• Attribution which answers where the benefits will arise and whether the program can realize its benefit. It also answers whether the accountabilities and responsibilities for delivering the change are clear and agreed upon.

  • The measurement that answers how and when the achievements of the benefit will be measured.

An identified benefit that does not pass these four basic tests is by definition not a benefit.

Benefits Realization Plan

Benefits realization plan is explained as-

  • Benefits realization plan is a complete view of all benefits, their dependencies and expected realization timescales and is derived from the benefits map.

  • It is used to track the realization of benefits throughout the program.

  • Benefits realization plan should be developed alongside the program plan to ensure alignment across costs, risks, and realization of benefits.

  • The development of a benefits realization plan should be closely integrated with the stakeholder management strategy.

  • Benefits realization plan should also identify benefit reviews to formally assess the realization of benefits.

In the next section, let us focus on delivering benefits realization.

Deliver Benefits Realization

The delivery of benefits realization is linked with the stages of benefits realization:

  • Benefits realization includes three stages: Pre-Transition, Transition, and Post-Transition.

  • One of the key areas of focus during the delivery of benefits realization is the measurement of benefits. Without this, the realization of benefits cannot be managed.

  • Benefits should always be quantifiable and measurable.

  • There is a need to define a metrics to track progress towards meeting corporate objectives. There is often a tendency to be over-optimistic when defining and setting target measures for the expected benefits from a program.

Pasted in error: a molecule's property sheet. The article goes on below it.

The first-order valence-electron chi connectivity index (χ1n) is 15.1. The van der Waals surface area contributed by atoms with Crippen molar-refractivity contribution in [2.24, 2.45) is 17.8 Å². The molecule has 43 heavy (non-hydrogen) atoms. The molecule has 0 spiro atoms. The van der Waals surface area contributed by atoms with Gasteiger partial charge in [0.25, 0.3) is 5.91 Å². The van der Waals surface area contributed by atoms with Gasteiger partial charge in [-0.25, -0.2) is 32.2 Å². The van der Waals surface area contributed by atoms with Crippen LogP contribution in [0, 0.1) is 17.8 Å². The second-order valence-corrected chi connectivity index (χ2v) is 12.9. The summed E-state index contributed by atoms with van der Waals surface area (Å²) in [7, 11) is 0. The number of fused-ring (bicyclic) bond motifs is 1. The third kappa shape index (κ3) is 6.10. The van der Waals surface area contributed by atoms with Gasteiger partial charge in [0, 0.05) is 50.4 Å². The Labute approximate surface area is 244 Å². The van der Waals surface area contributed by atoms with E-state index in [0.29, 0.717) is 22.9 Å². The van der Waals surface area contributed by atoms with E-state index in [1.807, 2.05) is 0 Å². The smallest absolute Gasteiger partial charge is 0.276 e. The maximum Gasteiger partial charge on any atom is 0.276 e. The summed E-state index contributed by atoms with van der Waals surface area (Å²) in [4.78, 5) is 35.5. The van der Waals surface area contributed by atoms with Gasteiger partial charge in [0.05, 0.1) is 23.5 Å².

• Over-optimistic expectations can create buy-in and commitment from stakeholders, however, when the benefits are reviewed, the support will evaporate if what promised is higher than what can be delivered.

  • The absence of a baseline of the performance from the time before the program started, creates a problem while measuring the improvements.

  • Use the “as-is” state defined in blueprint as a baseline against which performance baselines are established.

In the next section, let us discuss the key performance indicators and benefits measures.

Key Performance Indicators

Remember to refrain from being over-optimistic or under-optimistic while setting target measures for expected benefits.

Key Performance Indicators (KPIs)

  • It is important to choose suitable Key Performance Indicators or KPIs (read as K-P-Is) and adjust them as a result of operational changes if needed.

  • Some KPIs may not be suitable for benefits measurement. Such programs may need to define new KPIs and provide processes and tools to support them.

  • The current KPIs are needed to be supplemented by other measures to assess the benefits realized by the program.